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Exposure to growth-oriented end markets is a key driver of successful M&A transactions, according to analysts from global investment bank Stout.

July 5, 2022

3 Min Read
M&A tiles on chessboard
Image courtesy of Alamy/Cagkan Sayin

Michael D. Benson and Chris Hannah

While some may be concerned about a potential recession — if one is not occurring already — the current state of capital markets and the availability of financing indicate that merger and acquisition (M&A) activity can continue for companies that are resilient and sustaining performance as expected.

At Stout, we have not yet seen an erosion in interest from buyers, but this is largely because of the individual company’s performance and exposure to growth-oriented end markets. M&A financing is readily available for sellers existing in attractive end markets that allow them to achieve their long-term growth projections.    

Leveraging our experience and industry research at Stout, we have seen several key trends relating to the plastics M&A market this quarter:

  • A company’s end market is critical. The state of a company’s major end market is a significant driver of M&A activity, and a buyer’s tolerance for risk is largely grounded in the cyclicality of that specific end market. Even within the current economic climate, a deal can remain highly energized and experience no erosion of value if the end market is one that buyers are actively attempting to access. The medical end market is a prime example, as it is generally resilient during times of recession and is currently providing attractive margin profiles to plastics manufacturers, resulting in increasing demand from buyers looking to enter that market.

  • Demand and supply are equalizing. The ratio of demand for M&A transactions to supply in 2022 has equalized, though a slight imbalance remains between the two, with more buyers than sellers, generally speaking. This contrasts with 2021, where an overheated, imbalanced M&A market existed as a result of pent-up demand from the previous year as well as sellers moving up their time to exit based on fears of a capital gains tax increase (which is still yet to happen).

  • Supply-chain issues remain. Supply-chain issues impacting the plastics industry have not completely resolved, and continued shortages and delays in resin supply have had some impact on predictability of top-line projections.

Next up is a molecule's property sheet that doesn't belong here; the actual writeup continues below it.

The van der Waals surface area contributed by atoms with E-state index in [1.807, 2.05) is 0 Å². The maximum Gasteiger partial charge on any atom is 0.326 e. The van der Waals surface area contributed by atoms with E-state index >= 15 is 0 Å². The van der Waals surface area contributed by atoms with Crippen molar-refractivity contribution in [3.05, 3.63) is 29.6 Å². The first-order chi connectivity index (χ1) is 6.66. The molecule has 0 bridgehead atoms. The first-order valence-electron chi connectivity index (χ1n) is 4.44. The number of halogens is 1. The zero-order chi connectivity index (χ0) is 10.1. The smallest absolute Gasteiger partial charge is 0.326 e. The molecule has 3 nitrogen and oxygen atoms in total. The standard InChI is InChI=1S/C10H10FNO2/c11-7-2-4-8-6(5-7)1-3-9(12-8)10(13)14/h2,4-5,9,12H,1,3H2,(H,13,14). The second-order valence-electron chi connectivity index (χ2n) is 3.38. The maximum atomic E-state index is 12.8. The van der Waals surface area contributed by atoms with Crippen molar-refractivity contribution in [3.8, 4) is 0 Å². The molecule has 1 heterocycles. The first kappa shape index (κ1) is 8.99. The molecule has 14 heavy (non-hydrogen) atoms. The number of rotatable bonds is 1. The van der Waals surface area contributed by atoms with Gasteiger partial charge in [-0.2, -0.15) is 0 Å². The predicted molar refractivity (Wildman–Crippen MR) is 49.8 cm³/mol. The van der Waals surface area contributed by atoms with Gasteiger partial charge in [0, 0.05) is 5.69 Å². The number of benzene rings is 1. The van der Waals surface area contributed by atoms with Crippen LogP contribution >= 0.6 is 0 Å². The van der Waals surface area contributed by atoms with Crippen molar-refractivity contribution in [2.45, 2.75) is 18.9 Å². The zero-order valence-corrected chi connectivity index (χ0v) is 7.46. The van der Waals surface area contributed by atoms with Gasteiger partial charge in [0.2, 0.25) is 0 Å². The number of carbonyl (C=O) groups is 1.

• The value of well-branded customers. Stout recently advised on two major sell-side engagements in the plastics industry, and both transactions received interest in part because of their long-tenured relationships with large, multinational customers. This broad base of notable branded names, coupled with offering significant secondary value-add services, attracted many buyers seeking entrance into end markets that are traditionally difficult to access.

 

About the authors

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Michael D. Benson

Michael D. Benson is a Managing Director in Stout’s Investment Banking Group. He is responsible for the execution of investment banking transactions, which include mergers, acquisitions, divestitures, and the private placement of senior debt, subordinated debt, and equity securities.

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Chris Hannah

Chris Hannah is a Director in the Investment Banking Group. His investment banking experience includes mergers, acquisitions, leveraged buyouts, capital raising, and strategic advisory assignments for privately held, middle-market companies and publicly traded corporations.

Stout provides a full range of strategic alternatives including merger and acquisition (M&A) advice, private capital raising, financial sponsor coverage, and other financial advisory services to family-owned businesses, portfolio companies of private equity firms, and divisions of large corporations.

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